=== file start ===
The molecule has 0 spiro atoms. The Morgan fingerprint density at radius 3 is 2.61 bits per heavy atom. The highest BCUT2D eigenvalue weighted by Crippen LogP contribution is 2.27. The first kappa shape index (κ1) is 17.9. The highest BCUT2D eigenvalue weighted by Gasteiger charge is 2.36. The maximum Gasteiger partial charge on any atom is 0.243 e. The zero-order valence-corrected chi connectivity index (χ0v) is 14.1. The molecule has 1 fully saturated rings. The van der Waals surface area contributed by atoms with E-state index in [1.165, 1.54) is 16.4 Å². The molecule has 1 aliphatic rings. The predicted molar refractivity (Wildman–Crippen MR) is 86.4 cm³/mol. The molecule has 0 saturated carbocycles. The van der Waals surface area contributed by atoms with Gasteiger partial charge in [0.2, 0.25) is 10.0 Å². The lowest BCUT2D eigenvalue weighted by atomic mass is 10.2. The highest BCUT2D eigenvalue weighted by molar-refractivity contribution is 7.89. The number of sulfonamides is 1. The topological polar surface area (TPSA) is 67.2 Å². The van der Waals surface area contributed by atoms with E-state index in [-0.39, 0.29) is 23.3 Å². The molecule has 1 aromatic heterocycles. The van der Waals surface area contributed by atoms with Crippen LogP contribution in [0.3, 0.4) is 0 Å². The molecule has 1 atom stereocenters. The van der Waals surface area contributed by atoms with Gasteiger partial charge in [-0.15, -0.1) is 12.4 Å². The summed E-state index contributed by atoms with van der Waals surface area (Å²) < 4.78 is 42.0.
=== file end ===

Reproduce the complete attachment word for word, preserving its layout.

The molecule has 0 spiro atoms. The Morgan fingerprint density at radius 3 is 2.61 bits per heavy atom. The highest BCUT2D eigenvalue weighted by Crippen LogP contribution is 2.27. The first kappa shape index (κ1) is 17.9. The highest BCUT2D eigenvalue weighted by Gasteiger charge is 2.36. The maximum Gasteiger partial charge on any atom is 0.243 e. The zero-order valence-corrected chi connectivity index (χ0v) is 14.1. The molecule has 1 fully saturated rings. The van der Waals surface area contributed by atoms with E-state index in [1.165, 1.54) is 16.4 Å². The molecule has 1 aliphatic rings. The predicted molar refractivity (Wildman–Crippen MR) is 86.4 cm³/mol. The molecule has 0 saturated carbocycles. The van der Waals surface area contributed by atoms with Gasteiger partial charge in [0.2, 0.25) is 10.0 Å². The lowest BCUT2D eigenvalue weighted by atomic mass is 10.2. The highest BCUT2D eigenvalue weighted by molar-refractivity contribution is 7.89. The number of sulfonamides is 1. The topological polar surface area (TPSA) is 67.2 Å². The van der Waals surface area contributed by atoms with E-state index in [-0.39, 0.29) is 23.3 Å². The molecule has 1 aromatic heterocycles. The van der Waals surface area contributed by atoms with Crippen LogP contribution in [0.3, 0.4) is 0 Å². The molecule has 1 atom stereocenters. The van der Waals surface area contributed by atoms with Gasteiger partial charge in [-0.15, -0.1) is 12.4 Å². The summed E-state index contributed by atoms with van der Waals surface area (Å²) < 4.78 is 42.0.